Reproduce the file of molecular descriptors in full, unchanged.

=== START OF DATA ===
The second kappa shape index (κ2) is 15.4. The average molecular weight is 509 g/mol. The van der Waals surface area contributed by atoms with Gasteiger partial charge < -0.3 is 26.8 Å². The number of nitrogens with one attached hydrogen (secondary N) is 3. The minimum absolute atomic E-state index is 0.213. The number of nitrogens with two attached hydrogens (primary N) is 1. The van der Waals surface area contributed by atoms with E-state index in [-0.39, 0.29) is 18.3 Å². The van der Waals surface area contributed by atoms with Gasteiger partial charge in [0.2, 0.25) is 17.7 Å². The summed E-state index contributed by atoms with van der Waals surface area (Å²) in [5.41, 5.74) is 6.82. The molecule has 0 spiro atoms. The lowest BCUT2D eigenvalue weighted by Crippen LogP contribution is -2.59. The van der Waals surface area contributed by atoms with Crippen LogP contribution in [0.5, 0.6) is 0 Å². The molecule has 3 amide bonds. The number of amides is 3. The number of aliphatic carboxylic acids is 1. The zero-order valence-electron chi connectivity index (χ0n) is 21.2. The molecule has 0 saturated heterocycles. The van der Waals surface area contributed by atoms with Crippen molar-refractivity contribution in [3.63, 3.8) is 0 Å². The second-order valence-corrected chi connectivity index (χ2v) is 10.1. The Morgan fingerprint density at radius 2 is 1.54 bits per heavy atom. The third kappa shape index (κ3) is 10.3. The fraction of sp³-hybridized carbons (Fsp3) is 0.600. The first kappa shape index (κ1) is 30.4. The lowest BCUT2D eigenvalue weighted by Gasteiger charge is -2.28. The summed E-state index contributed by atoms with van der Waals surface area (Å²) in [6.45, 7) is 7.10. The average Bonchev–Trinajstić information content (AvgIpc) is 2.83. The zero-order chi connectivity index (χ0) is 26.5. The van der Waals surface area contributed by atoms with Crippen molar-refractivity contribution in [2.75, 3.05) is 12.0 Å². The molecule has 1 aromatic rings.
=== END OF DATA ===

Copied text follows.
The second kappa shape index (κ2) is 15.4. The average molecular weight is 509 g/mol. The van der Waals surface area contributed by atoms with Gasteiger partial charge < -0.3 is 26.8 Å². The number of nitrogens with one attached hydrogen (secondary N) is 3. The minimum absolute atomic E-state index is 0.213. The number of nitrogens with two attached hydrogens (primary N) is 1. The van der Waals surface area contributed by atoms with E-state index in [-0.39, 0.29) is 18.3 Å². The van der Waals surface area contributed by atoms with Gasteiger partial charge in [0.2, 0.25) is 17.7 Å². The summed E-state index contributed by atoms with van der Waals surface area (Å²) in [5.41, 5.74) is 6.82. The molecule has 0 spiro atoms. The lowest BCUT2D eigenvalue weighted by Crippen LogP contribution is -2.59. The van der Waals surface area contributed by atoms with Crippen LogP contribution in [0.5, 0.6) is 0 Å². The molecule has 3 amide bonds. The number of amides is 3. The number of aliphatic carboxylic acids is 1. The zero-order valence-electron chi connectivity index (χ0n) is 21.2. The molecule has 0 saturated heterocycles. The van der Waals surface area contributed by atoms with Crippen molar-refractivity contribution in [3.63, 3.8) is 0 Å². The second-order valence-corrected chi connectivity index (χ2v) is 10.1. The Morgan fingerprint density at radius 2 is 1.54 bits per heavy atom. The third kappa shape index (κ3) is 10.3. The fraction of sp³-hybridized carbons (Fsp3) is 0.600. The first kappa shape index (κ1) is 30.4. The lowest BCUT2D eigenvalue weighted by Gasteiger charge is -2.28. The summed E-state index contributed by atoms with van der Waals surface area (Å²) in [6.45, 7) is 7.10. The average Bonchev–Trinajstić information content (AvgIpc) is 2.83. The zero-order chi connectivity index (χ0) is 26.5. The van der Waals surface area contributed by atoms with Crippen molar-refractivity contribution in [2.75, 3.05) is 12.0 Å². The molecule has 1 aromatic rings.